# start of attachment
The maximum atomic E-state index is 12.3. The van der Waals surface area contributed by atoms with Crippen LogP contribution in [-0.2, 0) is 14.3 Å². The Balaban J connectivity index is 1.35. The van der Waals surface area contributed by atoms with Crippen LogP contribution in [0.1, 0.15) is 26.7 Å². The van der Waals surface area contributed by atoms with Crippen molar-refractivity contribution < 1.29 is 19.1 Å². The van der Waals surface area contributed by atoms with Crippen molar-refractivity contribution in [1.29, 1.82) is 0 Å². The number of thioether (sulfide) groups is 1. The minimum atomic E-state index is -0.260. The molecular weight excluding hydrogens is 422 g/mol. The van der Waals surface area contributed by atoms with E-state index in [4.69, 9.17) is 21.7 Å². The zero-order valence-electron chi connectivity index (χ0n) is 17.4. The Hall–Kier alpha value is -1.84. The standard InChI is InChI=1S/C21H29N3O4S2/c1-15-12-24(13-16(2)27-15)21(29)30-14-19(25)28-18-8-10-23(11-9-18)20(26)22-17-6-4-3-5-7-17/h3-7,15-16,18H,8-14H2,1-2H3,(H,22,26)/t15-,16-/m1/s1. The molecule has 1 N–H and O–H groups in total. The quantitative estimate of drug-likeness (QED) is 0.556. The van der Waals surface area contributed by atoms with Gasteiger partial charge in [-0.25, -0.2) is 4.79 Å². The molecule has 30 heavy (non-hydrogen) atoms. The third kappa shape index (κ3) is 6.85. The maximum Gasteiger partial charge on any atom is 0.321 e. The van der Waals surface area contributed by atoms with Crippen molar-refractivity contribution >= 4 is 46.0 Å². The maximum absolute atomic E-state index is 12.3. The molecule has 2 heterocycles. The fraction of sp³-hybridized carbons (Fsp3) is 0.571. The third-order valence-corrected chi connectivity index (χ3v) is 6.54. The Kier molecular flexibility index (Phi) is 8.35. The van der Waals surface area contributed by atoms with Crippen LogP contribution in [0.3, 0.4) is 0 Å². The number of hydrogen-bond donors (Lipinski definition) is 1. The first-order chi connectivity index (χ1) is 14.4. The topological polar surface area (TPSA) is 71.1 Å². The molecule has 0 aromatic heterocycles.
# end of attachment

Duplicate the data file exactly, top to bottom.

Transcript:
The maximum atomic E-state index is 12.3. The van der Waals surface area contributed by atoms with Crippen LogP contribution in [-0.2, 0) is 14.3 Å². The Balaban J connectivity index is 1.35. The van der Waals surface area contributed by atoms with Crippen LogP contribution in [0.1, 0.15) is 26.7 Å². The van der Waals surface area contributed by atoms with Crippen molar-refractivity contribution < 1.29 is 19.1 Å². The van der Waals surface area contributed by atoms with Crippen molar-refractivity contribution in [1.29, 1.82) is 0 Å². The number of thioether (sulfide) groups is 1. The minimum atomic E-state index is -0.260. The molecular weight excluding hydrogens is 422 g/mol. The van der Waals surface area contributed by atoms with E-state index in [4.69, 9.17) is 21.7 Å². The zero-order valence-electron chi connectivity index (χ0n) is 17.4. The Hall–Kier alpha value is -1.84. The standard InChI is InChI=1S/C21H29N3O4S2/c1-15-12-24(13-16(2)27-15)21(29)30-14-19(25)28-18-8-10-23(11-9-18)20(26)22-17-6-4-3-5-7-17/h3-7,15-16,18H,8-14H2,1-2H3,(H,22,26)/t15-,16-/m1/s1. The molecule has 1 N–H and O–H groups in total. The quantitative estimate of drug-likeness (QED) is 0.556. The van der Waals surface area contributed by atoms with Gasteiger partial charge in [-0.25, -0.2) is 4.79 Å². The molecule has 30 heavy (non-hydrogen) atoms. The third kappa shape index (κ3) is 6.85. The maximum Gasteiger partial charge on any atom is 0.321 e. The van der Waals surface area contributed by atoms with Crippen molar-refractivity contribution >= 4 is 46.0 Å². The maximum absolute atomic E-state index is 12.3. The molecule has 2 heterocycles. The fraction of sp³-hybridized carbons (Fsp3) is 0.571. The third-order valence-corrected chi connectivity index (χ3v) is 6.54. The Kier molecular flexibility index (Phi) is 8.35. The van der Waals surface area contributed by atoms with Crippen LogP contribution in [0.3, 0.4) is 0 Å². The number of hydrogen-bond donors (Lipinski definition) is 1. The first-order chi connectivity index (χ1) is 14.4. The topological polar surface area (TPSA) is 71.1 Å². The molecule has 0 aromatic heterocycles.